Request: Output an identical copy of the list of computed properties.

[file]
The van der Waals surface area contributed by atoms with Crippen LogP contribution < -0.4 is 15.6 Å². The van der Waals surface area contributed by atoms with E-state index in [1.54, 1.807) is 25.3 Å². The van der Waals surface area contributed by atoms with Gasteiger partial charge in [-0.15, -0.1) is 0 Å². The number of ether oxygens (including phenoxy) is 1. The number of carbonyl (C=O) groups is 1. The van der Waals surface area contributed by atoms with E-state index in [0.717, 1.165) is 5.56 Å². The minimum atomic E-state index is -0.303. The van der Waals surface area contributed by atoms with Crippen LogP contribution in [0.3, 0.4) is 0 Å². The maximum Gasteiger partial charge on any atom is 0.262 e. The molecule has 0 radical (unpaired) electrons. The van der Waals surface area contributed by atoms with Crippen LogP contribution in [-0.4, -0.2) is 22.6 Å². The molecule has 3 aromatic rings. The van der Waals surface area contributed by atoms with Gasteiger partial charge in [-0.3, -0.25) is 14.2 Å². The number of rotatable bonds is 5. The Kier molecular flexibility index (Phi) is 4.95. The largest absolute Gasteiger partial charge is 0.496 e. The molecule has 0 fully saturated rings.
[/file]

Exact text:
The van der Waals surface area contributed by atoms with Crippen LogP contribution < -0.4 is 15.6 Å². The van der Waals surface area contributed by atoms with E-state index in [1.54, 1.807) is 25.3 Å². The van der Waals surface area contributed by atoms with Gasteiger partial charge in [-0.15, -0.1) is 0 Å². The number of ether oxygens (including phenoxy) is 1. The number of carbonyl (C=O) groups is 1. The van der Waals surface area contributed by atoms with E-state index in [0.717, 1.165) is 5.56 Å². The minimum atomic E-state index is -0.303. The van der Waals surface area contributed by atoms with Crippen LogP contribution in [0.3, 0.4) is 0 Å². The maximum Gasteiger partial charge on any atom is 0.262 e. The molecule has 0 radical (unpaired) electrons. The van der Waals surface area contributed by atoms with Crippen LogP contribution in [-0.4, -0.2) is 22.6 Å². The molecule has 3 aromatic rings. The van der Waals surface area contributed by atoms with Gasteiger partial charge in [-0.3, -0.25) is 14.2 Å². The number of rotatable bonds is 5. The Kier molecular flexibility index (Phi) is 4.95. The largest absolute Gasteiger partial charge is 0.496 e. The molecule has 0 fully saturated rings.